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Body Corporate Business Update May 2018

3 May 2018

APPOINTMENT OF AN ADMINISTRATOR

Got a dysfunctional body corporate? Do you need an administrator?

An administrator is an independent third party appointed by the High Court under section 141 of the Unit Titles Act 2010 (UTA) to assume the powers and duties of the body corporate (and the body corporate committee).

An application for the appointment of an administrator may be made by the body corporate, any person having a registered interest in a unit (i.e. a mortgagee as well as a unit owner), or a creditor of the body corporate. The application must show “cause” for the appointment of an administrator, but section 141 does not set out what grounds would justify the appointment of an administrator.

The Court therefore has a wide discretion. In the past, the Court has appointed an administrator where it considered that it was appropriate to do so – where the Court found actual or alleged dysfunction of the body corporate, i.e., the body corporate is unable to govern itself. Examples of the types of behaviour that amount to dysfunction include:

  • undemocratic or ultra vires (unlawful) decisions;
  • deadlock; and 
  • decisions made through undue influence or which unnecessarily harmed the interests of the minority (see TBS Remcon Ltd v Body Corporate 354994 [2016] NZHC 1689, Low v Body Corporate (2011) 12 NZCPR 142 and Melview Viaduct Harbour Ltd (in rec) v Body Corporate 348911 [2012] 1 NZLR 84).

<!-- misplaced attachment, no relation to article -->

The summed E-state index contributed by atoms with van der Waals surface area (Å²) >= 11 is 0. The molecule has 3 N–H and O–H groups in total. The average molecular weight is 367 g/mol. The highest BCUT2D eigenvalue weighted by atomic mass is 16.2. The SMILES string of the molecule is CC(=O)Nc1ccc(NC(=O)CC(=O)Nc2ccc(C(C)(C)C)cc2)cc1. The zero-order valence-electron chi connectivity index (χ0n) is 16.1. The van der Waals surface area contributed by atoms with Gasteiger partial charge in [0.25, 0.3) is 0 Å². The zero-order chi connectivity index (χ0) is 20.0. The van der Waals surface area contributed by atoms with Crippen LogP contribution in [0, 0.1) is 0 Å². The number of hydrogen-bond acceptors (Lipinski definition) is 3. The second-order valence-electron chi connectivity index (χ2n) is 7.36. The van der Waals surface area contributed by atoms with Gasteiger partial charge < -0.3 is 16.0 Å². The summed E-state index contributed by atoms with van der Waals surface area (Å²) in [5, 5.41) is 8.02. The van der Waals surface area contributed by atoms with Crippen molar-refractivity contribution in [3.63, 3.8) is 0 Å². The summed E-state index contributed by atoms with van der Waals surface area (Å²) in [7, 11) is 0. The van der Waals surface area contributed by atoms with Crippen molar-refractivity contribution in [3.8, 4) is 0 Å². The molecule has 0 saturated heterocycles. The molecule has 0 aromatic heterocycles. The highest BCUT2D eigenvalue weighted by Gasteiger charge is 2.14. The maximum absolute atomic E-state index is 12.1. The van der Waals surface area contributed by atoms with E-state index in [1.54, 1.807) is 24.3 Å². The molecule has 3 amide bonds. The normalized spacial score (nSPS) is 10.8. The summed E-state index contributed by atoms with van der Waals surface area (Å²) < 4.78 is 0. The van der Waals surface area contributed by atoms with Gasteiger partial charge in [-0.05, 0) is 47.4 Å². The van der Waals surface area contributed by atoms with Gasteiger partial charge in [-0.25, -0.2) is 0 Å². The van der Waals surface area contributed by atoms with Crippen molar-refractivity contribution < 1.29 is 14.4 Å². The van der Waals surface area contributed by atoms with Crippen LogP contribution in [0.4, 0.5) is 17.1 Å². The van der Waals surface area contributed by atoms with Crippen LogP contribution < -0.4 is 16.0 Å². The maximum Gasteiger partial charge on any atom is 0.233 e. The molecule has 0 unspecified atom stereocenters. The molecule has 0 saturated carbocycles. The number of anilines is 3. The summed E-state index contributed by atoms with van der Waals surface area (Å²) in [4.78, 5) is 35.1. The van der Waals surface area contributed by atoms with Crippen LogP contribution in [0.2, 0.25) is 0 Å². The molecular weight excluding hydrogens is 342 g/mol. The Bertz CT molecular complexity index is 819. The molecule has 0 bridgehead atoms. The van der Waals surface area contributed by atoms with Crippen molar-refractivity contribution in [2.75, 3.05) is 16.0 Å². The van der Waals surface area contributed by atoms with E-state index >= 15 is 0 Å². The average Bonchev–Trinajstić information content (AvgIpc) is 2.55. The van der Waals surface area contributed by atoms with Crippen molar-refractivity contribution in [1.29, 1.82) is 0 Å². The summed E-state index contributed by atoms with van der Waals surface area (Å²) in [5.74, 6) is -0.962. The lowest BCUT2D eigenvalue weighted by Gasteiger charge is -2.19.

The Court has however been reluctant to use section 141 as a device to ensure that the body corporate pays its outstanding debts, i.e., by circumventing other debt collection processes.

More recently in Maiden v Body Corporate 46112 [2018] NZHC 448, the Court considered the issue in respect of a nine-unit apartment building. The five applicants in the proceedings owned five of the units in the development. The second respondent owned the other four units.

In the lead up to the proceedings, the Body Corporate held an annual general meeting (AGM) in 2010. There were no AGMs in 2011, 2012 or 2013. In 2014, an AGM has held but abandoned before the Body Corporate could pass any resolutions, and subsequent attempts to hold meetings failed. The Body Corporate had no effective governance structure.

As well as the failure to hold AGMs, the applicants also claimed that the body corporate had failed to fulfil its duties to repair and maintain the common property and building elements under section 138 of the UTA. At the time of the application, critical maintenance included exterior painting, roof replacement, and joinery replacement. The second defendant accepted that the body corporate was dysfunctional and that repair work was required urgently.

The Court found that:

  • the Body Corporate was dysfunctional because there had been no AGMs and no operative governance structure;
  • in the absence of an elected chairperson, an interim measure was necessary;
  • the lack of agreement between unit owners was preventing the building being maintained; and
  • the buildings required repairs.

The Court ordered the appointment of an interim administrator to undertake an urgent and objective inquiry into the governance and maintenance issues and provide an independent report to the Court in 4 weeks prior to a further hearing.

Matters advised on

We have recently advised bodies corporate, unit owners, and body corporate managers on the following matters:

  • body corporate operational rules;
  • managing the behaviour and conduct unit owners;
  • redevelopment; 
  • shared ownership of accessory units;
  • unit title disputes;
  • unpaid levies.

For specialist legal advice, please contact Vicki or Paul